TE: Looking at one of your newest games, Chez Guevara - and that's obviously a take-off of Chez Geek - looking through your game catalog, one gets the impression that you're kind of a revolutionary. Is that just a side effect of your sense of humor?
SJ: Chez Guevara is not a game about the romantic side of being a revolutionary. Chez Guevara is about being dirty and sweaty and stinky and out there in the jungle, and the officers are trying to get you, and your fellow troops don't like you all that much, and you win the game by collecting enough "Slack" so that you can escape, go to the city and open up an internet café on the reward money from turning in the "Glorious Leader."
TE: So it's more about the Steve Jackson sense of humor?
SJ: The cliché that that game subverts is the cliché of "Glorious Revolution." Everything is out there to be made fun of. Clichés are to be subverted.
TE: Is that sort of a running theme?
SJ: With some things. On the other hand, with Ogre it was "clichés are to be celebrated! Look at the huge tank!" Ogre is not ironic at all. I did that almost 30 years ago, but the message with Ogre is that tanks are cool. The bigger the tank, the better it is.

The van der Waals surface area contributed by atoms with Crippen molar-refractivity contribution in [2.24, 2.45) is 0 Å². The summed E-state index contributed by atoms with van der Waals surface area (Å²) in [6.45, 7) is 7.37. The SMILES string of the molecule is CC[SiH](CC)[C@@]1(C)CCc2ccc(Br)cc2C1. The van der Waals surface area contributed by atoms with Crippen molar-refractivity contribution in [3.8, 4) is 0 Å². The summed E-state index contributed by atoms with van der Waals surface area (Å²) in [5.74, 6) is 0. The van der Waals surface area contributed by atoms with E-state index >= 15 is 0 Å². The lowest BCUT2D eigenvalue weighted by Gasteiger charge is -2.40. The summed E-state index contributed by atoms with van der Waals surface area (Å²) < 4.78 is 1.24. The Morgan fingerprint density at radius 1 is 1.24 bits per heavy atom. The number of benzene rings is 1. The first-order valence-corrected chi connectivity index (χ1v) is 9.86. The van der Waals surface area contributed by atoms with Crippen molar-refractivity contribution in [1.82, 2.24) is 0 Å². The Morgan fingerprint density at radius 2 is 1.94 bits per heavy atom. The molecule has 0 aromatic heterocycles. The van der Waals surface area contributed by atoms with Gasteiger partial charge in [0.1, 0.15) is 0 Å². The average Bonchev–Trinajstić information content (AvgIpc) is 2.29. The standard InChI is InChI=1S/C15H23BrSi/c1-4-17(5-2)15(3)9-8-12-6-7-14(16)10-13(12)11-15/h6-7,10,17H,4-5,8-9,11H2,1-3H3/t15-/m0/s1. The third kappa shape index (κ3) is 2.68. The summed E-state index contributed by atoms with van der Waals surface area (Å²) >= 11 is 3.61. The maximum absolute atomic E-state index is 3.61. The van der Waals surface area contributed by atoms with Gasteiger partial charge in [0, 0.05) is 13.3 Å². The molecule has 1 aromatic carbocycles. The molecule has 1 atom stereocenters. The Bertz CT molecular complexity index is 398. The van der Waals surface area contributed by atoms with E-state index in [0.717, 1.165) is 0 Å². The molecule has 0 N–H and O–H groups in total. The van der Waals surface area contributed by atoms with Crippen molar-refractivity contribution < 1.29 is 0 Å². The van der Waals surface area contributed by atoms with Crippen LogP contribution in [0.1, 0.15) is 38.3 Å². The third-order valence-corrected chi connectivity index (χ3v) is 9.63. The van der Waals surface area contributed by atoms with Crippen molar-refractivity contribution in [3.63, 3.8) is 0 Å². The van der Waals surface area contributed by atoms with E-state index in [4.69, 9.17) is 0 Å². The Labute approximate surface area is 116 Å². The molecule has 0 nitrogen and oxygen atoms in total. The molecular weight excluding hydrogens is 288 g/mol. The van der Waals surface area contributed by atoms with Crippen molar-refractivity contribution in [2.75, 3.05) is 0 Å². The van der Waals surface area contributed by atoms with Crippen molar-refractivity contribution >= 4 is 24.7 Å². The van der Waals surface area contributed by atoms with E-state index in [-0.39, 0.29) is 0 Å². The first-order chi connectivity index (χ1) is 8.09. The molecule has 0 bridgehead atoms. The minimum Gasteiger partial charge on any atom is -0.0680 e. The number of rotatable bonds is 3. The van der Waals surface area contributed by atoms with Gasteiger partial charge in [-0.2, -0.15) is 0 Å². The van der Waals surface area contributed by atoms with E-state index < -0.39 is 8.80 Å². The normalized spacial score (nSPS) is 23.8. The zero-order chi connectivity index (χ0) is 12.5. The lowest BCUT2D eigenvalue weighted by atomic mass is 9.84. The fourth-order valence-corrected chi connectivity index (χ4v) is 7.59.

TE: So you guys are working on UltraCorps. Is Steve Jackson Games moving in that direction? Toward computer games?
SJ: I don't want to move entirely in that direction. I want to move more in that direction because you can do such neat games on the computer. Over the years, as new styles of games have developed I've had a lot of fun with "hey, can I do that?" I'd like to do digital games. I don't' want to abandon what I've been doing for ... a terrifying number of years, but I would like to have more options to play with.
TE: One of the criticisms we've seen of MMOG games or games that have attempted to capture the tabletop game feel in a computer setting is that the computer just doesn't make a very good game master. What would you say to that?
SJ: I would say that's true. Saying that the computer doesn't make a good game master is neither a new comment nor an incisive one. Don't let anybody sell that to you as an insight. The insights will come from the people who find a way to address that problem.
TE: Looking forward at other properties you may turn into a computer game, is that something you're addressing?
SJ: Well. The short answer is "not with anything I can talk about." And if I could talk about it, I would be waving my arms and explaining what I'm dreaming about rather than spitting out lines of code that solve the problem. Putting a real game master in a computer is possibly an issue of true artificial intelligence. And that's a ways off.
TE: Thank you so much for taking a few minutes to talk with us.
SJ: I hope it was useful, and that you had a good time.
Russ Pitts is an Associate Editor for The Escapist. He has been writing on the web since it was invented and has played every console ever made. He also makes a mean Texas chili.